The U.S. economy grew at a slightly faster rate in the fourth quarter than previously estimated, boosted by stronger consumer spending. Consumers may be providing more lift to the economy in the current January-March period.
The Commerce Department said Friday that the economy grew at a modest 1.4 percent annual rate in the October-December period. That was better than the 1 percent growth rate estimated a month ago but still below the 2 percent annual growth for the July-September quarter.
Most of the strength in the revision for last quarter came from an upward boost to consumer spending, particularly involving recreation. Exports also were not as weak as previously thought.
The estimated growth of the U.S. gross domestic product – the nation’s total output of goods and services – was the government’s third and final look at GDP for the fourth quarter.
Friday’s report also contained a potentially worrisome sign – a weak first estimate of corporate profits. It showed that pretax profits fell 7.8 percent in the fourth quarter after a 1.6 percent drop in the third quarter. Fourth-quarter profits were also down 11.5 percent from a year earlier – the steepest annual drop since a 30.8 percent plunge in the fourth quarter of 2008, in the depths of the financial crisis.
On the other hand, consumer spending, which accounts for 70 percent of economic activity, grew at an annual rate of 2.4 percent in the fourth quarter, faster than the 2 percent growth estimated a month ago. Many economists saw this upgrade as a welcome sign that spending should remain strong, helped by solid employment gains this year.
“The consumer is back in the driver’s seat with their foot down hard on the gas as last year came to a close,” said Chris Rupkey, chief financial economist at MUFG Union Bank in New York. “Real economic growth was stronger than we thought late last year, and this makes us more hopeful that the first quarter will be better than expected.”
A slowdown in stockpiling by businesses reduced growth by 0.22 percentage points, slightly more than the 0.14-percentage-point drag previously estimated.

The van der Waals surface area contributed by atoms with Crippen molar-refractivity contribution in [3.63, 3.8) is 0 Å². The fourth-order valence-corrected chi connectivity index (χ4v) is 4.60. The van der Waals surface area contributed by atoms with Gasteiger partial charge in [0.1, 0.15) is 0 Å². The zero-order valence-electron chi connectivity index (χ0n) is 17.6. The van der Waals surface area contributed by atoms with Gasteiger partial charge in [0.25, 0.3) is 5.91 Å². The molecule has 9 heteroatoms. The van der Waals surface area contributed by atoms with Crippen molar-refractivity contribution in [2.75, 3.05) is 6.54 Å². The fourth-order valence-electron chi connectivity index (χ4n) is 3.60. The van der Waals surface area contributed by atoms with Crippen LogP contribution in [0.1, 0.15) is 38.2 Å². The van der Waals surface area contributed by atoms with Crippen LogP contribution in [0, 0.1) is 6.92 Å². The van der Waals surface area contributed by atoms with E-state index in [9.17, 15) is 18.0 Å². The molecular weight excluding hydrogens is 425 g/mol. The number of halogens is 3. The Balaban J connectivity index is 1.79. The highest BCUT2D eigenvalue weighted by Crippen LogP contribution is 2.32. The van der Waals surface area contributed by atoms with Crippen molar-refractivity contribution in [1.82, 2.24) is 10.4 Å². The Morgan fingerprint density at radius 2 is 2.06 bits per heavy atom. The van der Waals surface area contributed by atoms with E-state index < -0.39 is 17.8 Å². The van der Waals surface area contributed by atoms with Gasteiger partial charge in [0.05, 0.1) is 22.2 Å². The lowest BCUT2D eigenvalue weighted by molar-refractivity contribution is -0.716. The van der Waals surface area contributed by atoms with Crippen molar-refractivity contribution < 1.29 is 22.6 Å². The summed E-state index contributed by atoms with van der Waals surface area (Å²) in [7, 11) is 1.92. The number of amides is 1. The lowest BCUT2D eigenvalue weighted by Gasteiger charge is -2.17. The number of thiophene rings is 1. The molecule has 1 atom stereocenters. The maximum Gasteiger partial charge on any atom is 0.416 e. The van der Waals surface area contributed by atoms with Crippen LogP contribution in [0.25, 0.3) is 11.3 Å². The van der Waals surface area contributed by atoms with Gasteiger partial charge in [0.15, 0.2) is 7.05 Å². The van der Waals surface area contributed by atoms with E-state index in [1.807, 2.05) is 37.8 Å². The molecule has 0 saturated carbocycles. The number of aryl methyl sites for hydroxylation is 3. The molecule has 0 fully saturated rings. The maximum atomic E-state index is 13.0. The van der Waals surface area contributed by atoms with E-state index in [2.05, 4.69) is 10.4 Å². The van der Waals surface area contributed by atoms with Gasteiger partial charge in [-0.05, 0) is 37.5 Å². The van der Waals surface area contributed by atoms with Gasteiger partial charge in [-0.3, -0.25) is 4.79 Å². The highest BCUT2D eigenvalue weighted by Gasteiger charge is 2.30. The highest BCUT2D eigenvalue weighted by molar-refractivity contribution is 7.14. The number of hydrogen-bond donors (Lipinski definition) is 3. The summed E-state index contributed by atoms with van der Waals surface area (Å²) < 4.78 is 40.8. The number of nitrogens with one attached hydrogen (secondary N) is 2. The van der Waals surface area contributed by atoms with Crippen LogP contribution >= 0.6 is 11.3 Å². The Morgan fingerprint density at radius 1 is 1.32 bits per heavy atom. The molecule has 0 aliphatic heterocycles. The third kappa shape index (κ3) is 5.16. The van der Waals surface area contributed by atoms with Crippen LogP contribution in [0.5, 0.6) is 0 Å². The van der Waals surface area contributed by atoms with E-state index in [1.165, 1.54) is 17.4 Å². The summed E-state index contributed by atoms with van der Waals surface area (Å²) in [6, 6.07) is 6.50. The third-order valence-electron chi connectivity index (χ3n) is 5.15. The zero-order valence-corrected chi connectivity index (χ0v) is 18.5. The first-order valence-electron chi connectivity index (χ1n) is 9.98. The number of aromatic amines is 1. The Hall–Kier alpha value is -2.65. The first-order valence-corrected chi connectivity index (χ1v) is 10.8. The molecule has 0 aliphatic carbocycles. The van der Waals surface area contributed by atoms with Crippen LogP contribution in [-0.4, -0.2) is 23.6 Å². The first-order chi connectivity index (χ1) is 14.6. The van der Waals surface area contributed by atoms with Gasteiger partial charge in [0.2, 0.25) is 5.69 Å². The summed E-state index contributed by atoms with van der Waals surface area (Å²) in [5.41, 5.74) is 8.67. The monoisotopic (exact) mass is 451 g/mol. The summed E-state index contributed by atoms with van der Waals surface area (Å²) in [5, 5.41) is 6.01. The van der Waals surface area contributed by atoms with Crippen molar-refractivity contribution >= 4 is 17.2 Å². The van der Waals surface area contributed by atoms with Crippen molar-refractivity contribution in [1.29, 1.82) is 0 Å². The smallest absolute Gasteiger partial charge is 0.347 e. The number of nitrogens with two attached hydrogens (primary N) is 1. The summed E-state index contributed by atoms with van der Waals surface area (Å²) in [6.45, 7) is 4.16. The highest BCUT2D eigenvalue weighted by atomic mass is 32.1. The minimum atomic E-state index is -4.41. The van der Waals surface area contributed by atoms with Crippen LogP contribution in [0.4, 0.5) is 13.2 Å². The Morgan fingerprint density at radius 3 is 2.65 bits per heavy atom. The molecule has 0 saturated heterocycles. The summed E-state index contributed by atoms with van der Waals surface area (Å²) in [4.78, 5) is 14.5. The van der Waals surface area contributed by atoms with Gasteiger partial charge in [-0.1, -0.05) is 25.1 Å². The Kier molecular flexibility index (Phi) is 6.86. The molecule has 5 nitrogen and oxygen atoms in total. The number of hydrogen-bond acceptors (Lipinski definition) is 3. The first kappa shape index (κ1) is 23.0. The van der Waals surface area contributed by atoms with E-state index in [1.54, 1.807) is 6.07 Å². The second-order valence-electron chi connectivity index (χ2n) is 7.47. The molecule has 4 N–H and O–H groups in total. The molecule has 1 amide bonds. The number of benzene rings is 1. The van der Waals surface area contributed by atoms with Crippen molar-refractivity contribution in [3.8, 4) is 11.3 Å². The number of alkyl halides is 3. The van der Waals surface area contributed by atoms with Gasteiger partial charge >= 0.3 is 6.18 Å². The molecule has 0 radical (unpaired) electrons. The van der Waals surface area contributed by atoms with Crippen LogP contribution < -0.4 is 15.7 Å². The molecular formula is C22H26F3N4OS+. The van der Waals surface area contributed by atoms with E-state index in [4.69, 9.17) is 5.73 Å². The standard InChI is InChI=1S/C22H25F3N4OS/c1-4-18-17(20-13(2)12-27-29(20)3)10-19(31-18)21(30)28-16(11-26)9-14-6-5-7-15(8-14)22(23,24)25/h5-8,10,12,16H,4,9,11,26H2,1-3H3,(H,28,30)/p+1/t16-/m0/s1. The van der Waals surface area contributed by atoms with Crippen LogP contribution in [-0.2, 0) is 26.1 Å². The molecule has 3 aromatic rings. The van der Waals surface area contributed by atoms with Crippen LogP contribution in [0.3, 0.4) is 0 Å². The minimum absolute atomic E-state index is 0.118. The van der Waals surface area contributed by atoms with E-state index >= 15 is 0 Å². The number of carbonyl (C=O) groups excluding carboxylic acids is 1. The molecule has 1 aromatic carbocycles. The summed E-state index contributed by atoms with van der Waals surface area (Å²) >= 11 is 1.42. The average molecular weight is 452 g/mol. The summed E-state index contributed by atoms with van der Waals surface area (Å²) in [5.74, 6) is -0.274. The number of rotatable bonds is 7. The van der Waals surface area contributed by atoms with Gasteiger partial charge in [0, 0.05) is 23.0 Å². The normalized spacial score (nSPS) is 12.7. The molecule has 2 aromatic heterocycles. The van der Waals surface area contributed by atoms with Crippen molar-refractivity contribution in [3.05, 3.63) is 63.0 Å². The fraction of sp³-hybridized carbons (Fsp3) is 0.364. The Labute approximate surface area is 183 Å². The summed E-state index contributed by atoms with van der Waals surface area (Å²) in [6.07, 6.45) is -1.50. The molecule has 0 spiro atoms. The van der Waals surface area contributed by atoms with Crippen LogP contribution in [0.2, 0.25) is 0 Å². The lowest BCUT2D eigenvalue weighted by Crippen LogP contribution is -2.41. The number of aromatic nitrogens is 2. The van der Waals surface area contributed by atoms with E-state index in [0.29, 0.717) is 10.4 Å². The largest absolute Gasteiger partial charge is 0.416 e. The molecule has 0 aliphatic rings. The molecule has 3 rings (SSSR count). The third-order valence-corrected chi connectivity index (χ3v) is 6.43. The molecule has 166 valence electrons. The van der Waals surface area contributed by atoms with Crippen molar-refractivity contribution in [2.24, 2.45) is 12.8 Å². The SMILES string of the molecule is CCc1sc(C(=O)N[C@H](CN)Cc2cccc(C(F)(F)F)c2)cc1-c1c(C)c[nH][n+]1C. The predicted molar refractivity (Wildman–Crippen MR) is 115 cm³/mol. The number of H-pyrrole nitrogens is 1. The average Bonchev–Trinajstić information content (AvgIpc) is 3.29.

Many economists think that growth as measured by the gross domestic product is accelerating in the current quarter to a 2 percent annual rate. But some analysts have been downgrading their estimates of late, reflecting some weaker-than-expected economic data.
Analysts at forecasting firm Macroeconomic Advisers, for example, on Thursday reduced their forecast of first-quarter GDP growth to a 1.5 percent annual rate, after the release of a weak report on new orders for long-lasting manufactured goods. Those orders dropped 2.8 percent in February.
That decline was seen as a sign that the nation’s manufacturing sector is still struggling with weakness overseas and a strong dollar, which has made American-made products more expensive in foreign markets.
This month, the Federal Reserve left its key policy rate unchanged after having raised it from a record low in December. Fed officials also scaled back their expectations for the number of rate hikes this year from four to two.
The officials said they thought the global economy and financial markets still pose risks even though financial markets have stabilized since the year began. Stocks had nosedived after investors worried about how steep the slowdown would be in China, the world’s second-largest economy.
Analysts have forecast that for 2016 as a whole, the economy will grow around 2 percent. That would be down from 2.4 percent growth for all of 2015, a figure that was not revised in the new report.